The strong dollar claimed another victim Monday as investors took shares in Coca-Cola (NYSE: KO) down a couple of pegs. Investors responded negatively when Morgan Stanley and Salomon Brothers both cut their 1998 earnings estimates because of currency concerns. The sell-off brought an end to what some had seen as a recent flight to quality that had brought Coke back roughly 20% from the lows it reached during the October correction.

Although the crisis in Asia had initially sparked fears that multinational consumer companies like Coke and Gillette (NYSE: G) would be hard-hit by a dropoff in demand, investors soon recognized that purveyors of cheap, strongly branded consumer goods were, in fact, much less likely to suffer the effects of an Asian growth slowdown than were makers of luxury goods or of capital equipment. Although Coke derives nearly 25% of its annual operating income from the Far East, the daily soda is likely to be among the last things consumers will give up. Louis Vuitton bags, probably. A Coke and a smile? Not likely.

What's interesting about yesterday's analyst reports is precisely the fact that neither cited slowing demand as a reason for their trimmings of estimates. The currency concerns that they have, in fact, have to do with the strong dollar and apply to Europe (which provides Coke with a higher percentage of its earnings than any other region, including North America) as well as to Asia. While the costs of currency translations to the company this year will be somewhere in the range of 3-4%, projections for next year are that those costs will double.

The impact of the strong dollar is not limited to the fact that income from Asia and Europe is worth less when the dollar is strong. In theory, a strong dollar also reduces demand abroad, by making imported products more expensive and domestic products cheaper. But Coke, of course, is in the enviable position of enjoying a 48% market share worldwide and of competing against essentially only one rival in the soda pop business, which also happens to be American. As a result, it doesn't have to worry, as do American car companies for example, about being priced out of markets. Nor does it have to worry about foreign exporters invading its home turf.

What Coke does have to worry about is the reduced value of its foreign earnings at a time when its global operations are becoming increasingly important to the company's bottom line. In fact, while it's been locked in a price war with Pepsi (NYSE: PEP) in the States that has actually resulted in declining prices for soda, it was able to institute selective price increases abroad in the last year. That seems unlikely to be duplicated in the near future.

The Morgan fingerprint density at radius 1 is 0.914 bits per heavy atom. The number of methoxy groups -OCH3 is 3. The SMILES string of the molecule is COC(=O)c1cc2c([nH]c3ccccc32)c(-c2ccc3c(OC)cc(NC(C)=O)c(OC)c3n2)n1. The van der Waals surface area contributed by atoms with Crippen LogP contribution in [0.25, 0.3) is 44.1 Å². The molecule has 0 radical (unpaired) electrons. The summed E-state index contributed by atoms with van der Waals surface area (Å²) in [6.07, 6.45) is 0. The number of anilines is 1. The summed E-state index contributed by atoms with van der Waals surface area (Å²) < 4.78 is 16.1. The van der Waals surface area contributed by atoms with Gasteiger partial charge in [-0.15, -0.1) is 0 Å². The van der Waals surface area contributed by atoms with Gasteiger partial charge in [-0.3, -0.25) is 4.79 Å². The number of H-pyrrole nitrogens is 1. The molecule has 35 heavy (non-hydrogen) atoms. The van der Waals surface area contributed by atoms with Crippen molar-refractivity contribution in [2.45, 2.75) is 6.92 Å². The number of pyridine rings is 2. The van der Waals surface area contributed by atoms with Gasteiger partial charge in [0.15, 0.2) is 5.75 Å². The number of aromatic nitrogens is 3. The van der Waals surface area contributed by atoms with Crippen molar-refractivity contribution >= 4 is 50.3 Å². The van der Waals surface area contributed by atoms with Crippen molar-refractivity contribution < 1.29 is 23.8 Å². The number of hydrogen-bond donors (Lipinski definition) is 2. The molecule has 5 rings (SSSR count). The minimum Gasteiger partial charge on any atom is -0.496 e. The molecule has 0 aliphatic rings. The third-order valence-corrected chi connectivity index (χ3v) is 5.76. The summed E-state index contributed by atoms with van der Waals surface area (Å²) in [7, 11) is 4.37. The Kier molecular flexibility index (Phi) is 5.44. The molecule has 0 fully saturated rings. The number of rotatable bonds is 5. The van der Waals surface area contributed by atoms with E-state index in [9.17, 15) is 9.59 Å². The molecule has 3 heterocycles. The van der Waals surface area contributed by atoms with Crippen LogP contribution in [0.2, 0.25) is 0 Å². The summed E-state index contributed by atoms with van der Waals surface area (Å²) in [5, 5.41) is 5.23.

The recent economics of the strong dollar are simple: U.S. interest rates remain enticingly high, given the almost complete absence of inflation, while the U.S. economy's strong fundamentals have encouraged investors to buy American, particularly at a time when both Germany and Japan seem shaky. As a result, it takes more yen and more marks to buy a dollar, and since Japanese consumers pay for soda in yen, and Coke reports its earnings in dollars, the company keeps less of each sale as profit. (Strictly speaking, its sales are to bottlers, not consumers, but we'll leave that aside for now.)

Interestingly, Coke has been famed in the past for its careful management of earnings around currency fluctuations and for the dexterity of its currency hedging. The sharp rise of the dollar over the last two years, though, coupled with the collapse of currencies in Southeast Asia, has made for a difficult hedging environment at best. Still, given the wizardry that Coke's accountants tend to work every quarter, the analysts may very well be overstating the impact Coke will feel in 1998. (Though Oracle (Nasdaq: ORCL) last night attributed its disappointing earnings to the impact of currency exchange.)

Nonetheless, these concerns speak to a spreading sense that Coke's carefully managed earnings growth has been, to a certain extent, an illusion, and that its growth seems likely to slow in the near future. Without rehearsing the debate about Coke's complicated purchase-and-sell relationship with its bottlers, it's fair to say that the company's profits are not simply the product of its brand-name consumer sales, and it also seems fair to say that accounting matters -- like currency translations -- have become crucial to the company's ability to deliver consistent 15% earnings growth year after year. (It will, in fact, miss that target this year.) Coke remains, of course, the definitive branded consumer company. But at a P/E ratio of 38.5, an undervalued consumer company it most certainly is not.